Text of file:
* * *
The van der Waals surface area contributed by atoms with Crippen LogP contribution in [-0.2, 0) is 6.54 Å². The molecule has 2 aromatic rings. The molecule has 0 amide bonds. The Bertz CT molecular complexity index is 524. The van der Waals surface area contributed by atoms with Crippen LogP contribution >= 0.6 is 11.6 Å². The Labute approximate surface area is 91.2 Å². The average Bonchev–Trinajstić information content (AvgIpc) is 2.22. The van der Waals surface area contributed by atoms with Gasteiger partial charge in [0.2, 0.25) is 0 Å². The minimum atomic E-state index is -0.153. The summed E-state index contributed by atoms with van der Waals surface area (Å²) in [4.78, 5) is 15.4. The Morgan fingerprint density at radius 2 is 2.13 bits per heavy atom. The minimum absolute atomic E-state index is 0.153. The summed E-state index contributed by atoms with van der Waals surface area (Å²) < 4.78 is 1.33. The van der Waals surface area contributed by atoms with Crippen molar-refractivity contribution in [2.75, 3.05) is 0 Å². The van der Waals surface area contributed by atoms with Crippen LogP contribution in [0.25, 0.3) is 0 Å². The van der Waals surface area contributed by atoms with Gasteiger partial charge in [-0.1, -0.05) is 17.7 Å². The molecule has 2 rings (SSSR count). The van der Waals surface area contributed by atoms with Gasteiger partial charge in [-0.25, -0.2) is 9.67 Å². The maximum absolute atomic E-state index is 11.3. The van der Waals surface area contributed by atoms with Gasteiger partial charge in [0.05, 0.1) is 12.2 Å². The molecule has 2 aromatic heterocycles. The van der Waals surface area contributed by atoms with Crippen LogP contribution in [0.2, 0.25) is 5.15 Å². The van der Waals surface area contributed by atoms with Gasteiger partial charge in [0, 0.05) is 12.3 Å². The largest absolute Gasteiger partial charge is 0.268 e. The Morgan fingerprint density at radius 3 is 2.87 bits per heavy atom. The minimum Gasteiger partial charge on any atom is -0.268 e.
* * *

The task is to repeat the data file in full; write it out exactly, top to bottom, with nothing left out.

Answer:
The van der Waals surface area contributed by atoms with Crippen LogP contribution in [-0.2, 0) is 6.54 Å². The molecule has 2 aromatic rings. The molecule has 0 amide bonds. The Bertz CT molecular complexity index is 524. The van der Waals surface area contributed by atoms with Crippen LogP contribution >= 0.6 is 11.6 Å². The Labute approximate surface area is 91.2 Å². The average Bonchev–Trinajstić information content (AvgIpc) is 2.22. The van der Waals surface area contributed by atoms with Gasteiger partial charge in [0.2, 0.25) is 0 Å². The minimum atomic E-state index is -0.153. The summed E-state index contributed by atoms with van der Waals surface area (Å²) in [4.78, 5) is 15.4. The Morgan fingerprint density at radius 2 is 2.13 bits per heavy atom. The minimum absolute atomic E-state index is 0.153. The summed E-state index contributed by atoms with van der Waals surface area (Å²) < 4.78 is 1.33. The van der Waals surface area contributed by atoms with Crippen molar-refractivity contribution in [2.75, 3.05) is 0 Å². The van der Waals surface area contributed by atoms with Crippen LogP contribution in [0.25, 0.3) is 0 Å². The van der Waals surface area contributed by atoms with Gasteiger partial charge in [-0.1, -0.05) is 17.7 Å². The molecule has 2 rings (SSSR count). The van der Waals surface area contributed by atoms with Gasteiger partial charge in [-0.25, -0.2) is 9.67 Å². The maximum absolute atomic E-state index is 11.3. The van der Waals surface area contributed by atoms with Gasteiger partial charge in [0.05, 0.1) is 12.2 Å². The molecule has 2 aromatic heterocycles. The van der Waals surface area contributed by atoms with Crippen LogP contribution in [0.2, 0.25) is 5.15 Å². The van der Waals surface area contributed by atoms with Gasteiger partial charge in [0, 0.05) is 12.3 Å². The largest absolute Gasteiger partial charge is 0.268 e. The Morgan fingerprint density at radius 3 is 2.87 bits per heavy atom. The minimum Gasteiger partial charge on any atom is -0.268 e.